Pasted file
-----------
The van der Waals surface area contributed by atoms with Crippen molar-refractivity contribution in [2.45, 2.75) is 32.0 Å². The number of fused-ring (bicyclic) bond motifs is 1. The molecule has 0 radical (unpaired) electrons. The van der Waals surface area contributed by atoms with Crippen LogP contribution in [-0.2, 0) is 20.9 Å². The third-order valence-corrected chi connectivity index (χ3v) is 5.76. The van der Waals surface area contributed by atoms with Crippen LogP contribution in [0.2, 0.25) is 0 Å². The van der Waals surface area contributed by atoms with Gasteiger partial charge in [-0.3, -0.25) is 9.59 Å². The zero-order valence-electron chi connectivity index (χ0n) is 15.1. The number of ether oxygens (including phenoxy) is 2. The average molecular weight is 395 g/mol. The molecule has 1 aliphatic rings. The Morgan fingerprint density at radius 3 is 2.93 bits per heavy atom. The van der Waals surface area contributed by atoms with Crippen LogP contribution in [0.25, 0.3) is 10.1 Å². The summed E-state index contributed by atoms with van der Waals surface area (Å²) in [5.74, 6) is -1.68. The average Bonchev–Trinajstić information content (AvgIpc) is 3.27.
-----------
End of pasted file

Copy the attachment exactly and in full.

The van der Waals surface area contributed by atoms with Crippen molar-refractivity contribution in [2.45, 2.75) is 32.0 Å². The number of fused-ring (bicyclic) bond motifs is 1. The molecule has 0 radical (unpaired) electrons. The van der Waals surface area contributed by atoms with Crippen LogP contribution in [-0.2, 0) is 20.9 Å². The third-order valence-corrected chi connectivity index (χ3v) is 5.76. The van der Waals surface area contributed by atoms with Crippen LogP contribution in [0.2, 0.25) is 0 Å². The van der Waals surface area contributed by atoms with Gasteiger partial charge in [-0.3, -0.25) is 9.59 Å². The zero-order valence-electron chi connectivity index (χ0n) is 15.1. The number of ether oxygens (including phenoxy) is 2. The average molecular weight is 395 g/mol. The molecule has 1 aliphatic rings. The Morgan fingerprint density at radius 3 is 2.93 bits per heavy atom. The van der Waals surface area contributed by atoms with Crippen LogP contribution in [0.25, 0.3) is 10.1 Å². The summed E-state index contributed by atoms with van der Waals surface area (Å²) in [5.74, 6) is -1.68. The average Bonchev–Trinajstić information content (AvgIpc) is 3.27.